(INDIANAPOLIS) – Attorney General Curtis Hill is urging Congress to pass the Veteran Treatment Court Coordination Act of 2019, which would establish a Veteran Treatment Court Program in the U.S. Department of Justice.
The program would offer financial and technical assistance to states, local communities, and tribes that operate Veteran Treatment Courts, which are diversionary court processes similar to drug and mental health courts that address minor, non-violent offenses. The courts pair veterans with mentors to address substance abuse and mental health issues and assist veterans with obtaining U.S. Veterans Administration benefits that can help them with treatment and employment. There are currently more than 450 Veteran Treatment Courts in 40 states and territories.
Attorney General Hill and 43 other attorneys general signed a letter to Senate leaders supporting the passage of House Resolution 886 (H.R. 886).
Veterans are more likely than non-veterans, the letter notes, to suffer from Post-Traumatic Stress Disorder and mental illness and to engage in substance abuse. More than 16 veterans a day commit suicide, and the 2017 suicide rate for veterans was 1.5 times the rate of non-veteran adults.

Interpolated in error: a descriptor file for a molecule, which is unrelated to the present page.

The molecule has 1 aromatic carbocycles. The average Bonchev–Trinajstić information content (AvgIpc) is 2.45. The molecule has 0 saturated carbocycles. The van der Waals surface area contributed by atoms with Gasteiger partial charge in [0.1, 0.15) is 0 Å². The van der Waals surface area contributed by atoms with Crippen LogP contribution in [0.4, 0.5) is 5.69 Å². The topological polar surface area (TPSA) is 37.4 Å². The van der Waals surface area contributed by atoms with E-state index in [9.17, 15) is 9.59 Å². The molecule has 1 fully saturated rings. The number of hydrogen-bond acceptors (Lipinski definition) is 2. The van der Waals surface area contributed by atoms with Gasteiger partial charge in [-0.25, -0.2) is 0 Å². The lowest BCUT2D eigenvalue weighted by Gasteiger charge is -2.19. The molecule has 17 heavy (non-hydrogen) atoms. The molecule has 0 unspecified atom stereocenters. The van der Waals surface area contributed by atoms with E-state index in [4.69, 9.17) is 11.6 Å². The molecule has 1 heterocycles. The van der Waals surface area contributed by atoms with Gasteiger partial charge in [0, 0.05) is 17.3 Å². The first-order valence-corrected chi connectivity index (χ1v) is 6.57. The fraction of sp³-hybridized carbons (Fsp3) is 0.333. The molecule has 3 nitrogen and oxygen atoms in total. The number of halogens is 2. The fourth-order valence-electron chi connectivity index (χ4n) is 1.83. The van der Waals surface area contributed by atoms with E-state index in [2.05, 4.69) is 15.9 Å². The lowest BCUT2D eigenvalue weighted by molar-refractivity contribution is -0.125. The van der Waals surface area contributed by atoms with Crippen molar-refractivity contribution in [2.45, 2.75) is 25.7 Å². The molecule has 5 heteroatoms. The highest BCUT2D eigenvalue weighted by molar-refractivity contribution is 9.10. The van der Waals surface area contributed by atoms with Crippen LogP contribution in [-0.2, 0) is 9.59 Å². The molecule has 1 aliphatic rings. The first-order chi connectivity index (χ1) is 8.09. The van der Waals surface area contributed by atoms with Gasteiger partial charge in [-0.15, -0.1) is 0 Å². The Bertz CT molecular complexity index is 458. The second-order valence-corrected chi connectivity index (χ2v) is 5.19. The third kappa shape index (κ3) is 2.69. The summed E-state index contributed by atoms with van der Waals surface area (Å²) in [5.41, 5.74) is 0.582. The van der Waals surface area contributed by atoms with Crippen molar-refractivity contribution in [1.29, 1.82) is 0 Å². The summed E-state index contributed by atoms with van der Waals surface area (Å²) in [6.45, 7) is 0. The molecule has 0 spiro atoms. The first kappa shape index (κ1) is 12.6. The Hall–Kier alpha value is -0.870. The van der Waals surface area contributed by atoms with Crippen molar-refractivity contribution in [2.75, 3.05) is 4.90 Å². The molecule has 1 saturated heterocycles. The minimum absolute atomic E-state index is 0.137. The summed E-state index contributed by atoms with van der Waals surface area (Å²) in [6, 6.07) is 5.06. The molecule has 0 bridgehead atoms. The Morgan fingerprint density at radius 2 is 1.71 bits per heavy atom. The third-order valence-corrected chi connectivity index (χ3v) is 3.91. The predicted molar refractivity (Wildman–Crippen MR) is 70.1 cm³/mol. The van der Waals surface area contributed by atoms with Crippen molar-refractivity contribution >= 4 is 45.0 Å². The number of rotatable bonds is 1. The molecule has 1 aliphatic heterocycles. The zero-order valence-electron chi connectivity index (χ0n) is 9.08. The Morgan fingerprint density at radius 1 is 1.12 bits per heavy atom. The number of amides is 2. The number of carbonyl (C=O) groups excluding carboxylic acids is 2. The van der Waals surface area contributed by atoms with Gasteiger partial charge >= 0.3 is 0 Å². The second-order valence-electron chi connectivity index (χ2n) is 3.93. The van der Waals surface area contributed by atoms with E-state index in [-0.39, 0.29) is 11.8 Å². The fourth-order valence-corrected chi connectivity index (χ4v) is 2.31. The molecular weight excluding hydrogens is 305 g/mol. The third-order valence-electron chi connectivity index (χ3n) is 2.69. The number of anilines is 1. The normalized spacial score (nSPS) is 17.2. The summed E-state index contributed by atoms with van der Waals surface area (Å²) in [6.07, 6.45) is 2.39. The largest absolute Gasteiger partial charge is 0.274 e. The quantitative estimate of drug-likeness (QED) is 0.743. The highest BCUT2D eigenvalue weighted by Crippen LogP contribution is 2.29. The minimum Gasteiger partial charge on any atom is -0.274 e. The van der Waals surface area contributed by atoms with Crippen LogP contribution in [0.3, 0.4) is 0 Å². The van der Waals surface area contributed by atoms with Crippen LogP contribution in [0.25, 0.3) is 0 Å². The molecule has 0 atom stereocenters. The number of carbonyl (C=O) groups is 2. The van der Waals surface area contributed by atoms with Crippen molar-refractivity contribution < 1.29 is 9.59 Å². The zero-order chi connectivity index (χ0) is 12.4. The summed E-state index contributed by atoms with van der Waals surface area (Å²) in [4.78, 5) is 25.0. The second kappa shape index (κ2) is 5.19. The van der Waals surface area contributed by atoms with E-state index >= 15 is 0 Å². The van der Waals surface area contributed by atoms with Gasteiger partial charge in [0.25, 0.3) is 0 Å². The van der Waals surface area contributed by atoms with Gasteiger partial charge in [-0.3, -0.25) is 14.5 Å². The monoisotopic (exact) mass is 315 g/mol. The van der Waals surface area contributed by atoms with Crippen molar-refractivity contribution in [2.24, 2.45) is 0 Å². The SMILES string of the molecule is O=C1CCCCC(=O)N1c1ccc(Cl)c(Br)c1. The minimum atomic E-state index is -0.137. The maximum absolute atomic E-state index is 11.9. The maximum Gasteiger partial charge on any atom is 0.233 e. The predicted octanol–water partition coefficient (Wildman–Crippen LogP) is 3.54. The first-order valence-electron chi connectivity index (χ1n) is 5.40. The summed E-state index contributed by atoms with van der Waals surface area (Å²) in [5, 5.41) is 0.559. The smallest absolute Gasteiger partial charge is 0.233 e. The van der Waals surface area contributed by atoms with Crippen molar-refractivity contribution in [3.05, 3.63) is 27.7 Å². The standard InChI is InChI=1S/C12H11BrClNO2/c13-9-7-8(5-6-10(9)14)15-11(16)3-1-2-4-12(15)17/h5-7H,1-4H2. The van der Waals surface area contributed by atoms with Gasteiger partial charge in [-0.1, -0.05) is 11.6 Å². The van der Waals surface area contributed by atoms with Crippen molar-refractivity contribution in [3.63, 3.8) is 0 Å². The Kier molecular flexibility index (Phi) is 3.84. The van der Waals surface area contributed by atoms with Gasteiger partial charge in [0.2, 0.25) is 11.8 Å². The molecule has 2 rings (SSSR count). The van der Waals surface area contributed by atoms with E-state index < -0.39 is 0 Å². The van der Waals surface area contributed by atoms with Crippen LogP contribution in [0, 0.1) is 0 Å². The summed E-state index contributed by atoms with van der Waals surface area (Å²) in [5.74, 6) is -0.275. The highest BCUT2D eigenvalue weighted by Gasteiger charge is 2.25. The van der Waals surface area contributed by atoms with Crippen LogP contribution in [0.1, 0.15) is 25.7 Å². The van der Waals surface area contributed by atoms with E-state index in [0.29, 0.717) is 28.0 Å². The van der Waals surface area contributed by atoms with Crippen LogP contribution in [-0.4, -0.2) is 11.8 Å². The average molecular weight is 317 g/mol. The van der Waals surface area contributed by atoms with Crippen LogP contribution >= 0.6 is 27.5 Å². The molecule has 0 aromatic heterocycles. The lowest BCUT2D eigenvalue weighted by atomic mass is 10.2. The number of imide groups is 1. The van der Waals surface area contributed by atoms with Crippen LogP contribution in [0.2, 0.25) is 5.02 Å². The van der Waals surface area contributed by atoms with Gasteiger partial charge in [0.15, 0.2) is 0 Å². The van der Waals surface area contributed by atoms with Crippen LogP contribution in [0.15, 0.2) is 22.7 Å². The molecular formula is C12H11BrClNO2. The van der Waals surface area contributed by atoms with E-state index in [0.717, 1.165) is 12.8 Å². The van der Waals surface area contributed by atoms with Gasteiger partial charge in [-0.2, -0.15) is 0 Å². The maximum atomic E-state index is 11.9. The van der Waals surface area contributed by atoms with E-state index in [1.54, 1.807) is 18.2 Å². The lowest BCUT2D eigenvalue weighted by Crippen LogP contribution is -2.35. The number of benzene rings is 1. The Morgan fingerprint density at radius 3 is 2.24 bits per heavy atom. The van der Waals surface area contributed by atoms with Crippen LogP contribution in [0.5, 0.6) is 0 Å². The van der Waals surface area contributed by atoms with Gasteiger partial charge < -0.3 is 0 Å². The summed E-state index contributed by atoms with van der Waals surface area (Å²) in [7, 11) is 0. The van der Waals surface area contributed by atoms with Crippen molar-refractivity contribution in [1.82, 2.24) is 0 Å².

“We have seen too many cases in our courts,” the letter states, “where veterans commit a criminal offense, often minor or non-violent, which can be attributed in part to a service or combat-related injury, mental health problem or substance abuse. Over half of the veterans involved with the criminal justice system have substance abuse problems. Sadly, in many cases, veterans are not properly identified, and they become lost in the criminal justice system without the necessary help, medical treatment, and therapy they are entitled to or deserve. This encourages a cycle of recidivism, hopelessness, non-recovery, and sometimes, serious injury or death.”
Since Sept. 11, 2001, more than 3.3 million Americans have voluntarily served in uniform.
“America’s veterans have sacrificed immensely to protect the freedom and security of their fellow citizens,” Attorney General Hill said. “They often return from service with mental and physical battle scars that few of us can imagine. The very least we can do as a grateful nation is to support these kinds of efforts to provide them the specialized care and treatment they need to heal their wounds and re-adjust to civilian life.”